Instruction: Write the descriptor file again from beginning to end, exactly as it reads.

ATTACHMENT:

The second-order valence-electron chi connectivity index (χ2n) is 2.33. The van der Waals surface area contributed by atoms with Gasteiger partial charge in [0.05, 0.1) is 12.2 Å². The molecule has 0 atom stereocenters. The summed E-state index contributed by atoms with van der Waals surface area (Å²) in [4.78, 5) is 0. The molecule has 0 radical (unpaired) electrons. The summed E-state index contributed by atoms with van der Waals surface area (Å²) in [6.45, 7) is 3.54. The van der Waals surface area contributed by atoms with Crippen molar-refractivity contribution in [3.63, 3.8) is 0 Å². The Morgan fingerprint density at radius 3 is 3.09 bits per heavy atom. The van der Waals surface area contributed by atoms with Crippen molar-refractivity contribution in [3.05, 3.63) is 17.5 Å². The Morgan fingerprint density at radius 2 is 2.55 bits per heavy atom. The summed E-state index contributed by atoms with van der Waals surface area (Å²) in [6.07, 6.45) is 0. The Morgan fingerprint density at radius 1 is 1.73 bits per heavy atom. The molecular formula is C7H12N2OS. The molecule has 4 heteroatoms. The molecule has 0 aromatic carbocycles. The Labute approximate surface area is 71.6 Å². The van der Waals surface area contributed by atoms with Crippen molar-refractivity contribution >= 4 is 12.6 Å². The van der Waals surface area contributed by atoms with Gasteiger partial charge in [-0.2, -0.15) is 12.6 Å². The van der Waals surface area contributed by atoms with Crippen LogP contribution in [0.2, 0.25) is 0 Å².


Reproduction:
The second-order valence-electron chi connectivity index (χ2n) is 2.33. The van der Waals surface area contributed by atoms with Gasteiger partial charge in [0.05, 0.1) is 12.2 Å². The molecule has 0 atom stereocenters. The summed E-state index contributed by atoms with van der Waals surface area (Å²) in [4.78, 5) is 0. The molecule has 0 radical (unpaired) electrons. The summed E-state index contributed by atoms with van der Waals surface area (Å²) in [6.45, 7) is 3.54. The van der Waals surface area contributed by atoms with Crippen molar-refractivity contribution in [3.63, 3.8) is 0 Å². The Morgan fingerprint density at radius 3 is 3.09 bits per heavy atom. The van der Waals surface area contributed by atoms with Crippen molar-refractivity contribution in [3.05, 3.63) is 17.5 Å². The Morgan fingerprint density at radius 2 is 2.55 bits per heavy atom. The summed E-state index contributed by atoms with van der Waals surface area (Å²) in [6.07, 6.45) is 0. The Morgan fingerprint density at radius 1 is 1.73 bits per heavy atom. The molecular formula is C7H12N2OS. The molecule has 4 heteroatoms. The molecule has 0 aromatic carbocycles. The Labute approximate surface area is 71.6 Å². The van der Waals surface area contributed by atoms with Crippen molar-refractivity contribution >= 4 is 12.6 Å². The van der Waals surface area contributed by atoms with Gasteiger partial charge in [-0.2, -0.15) is 12.6 Å². The van der Waals surface area contributed by atoms with Crippen LogP contribution in [0.2, 0.25) is 0 Å².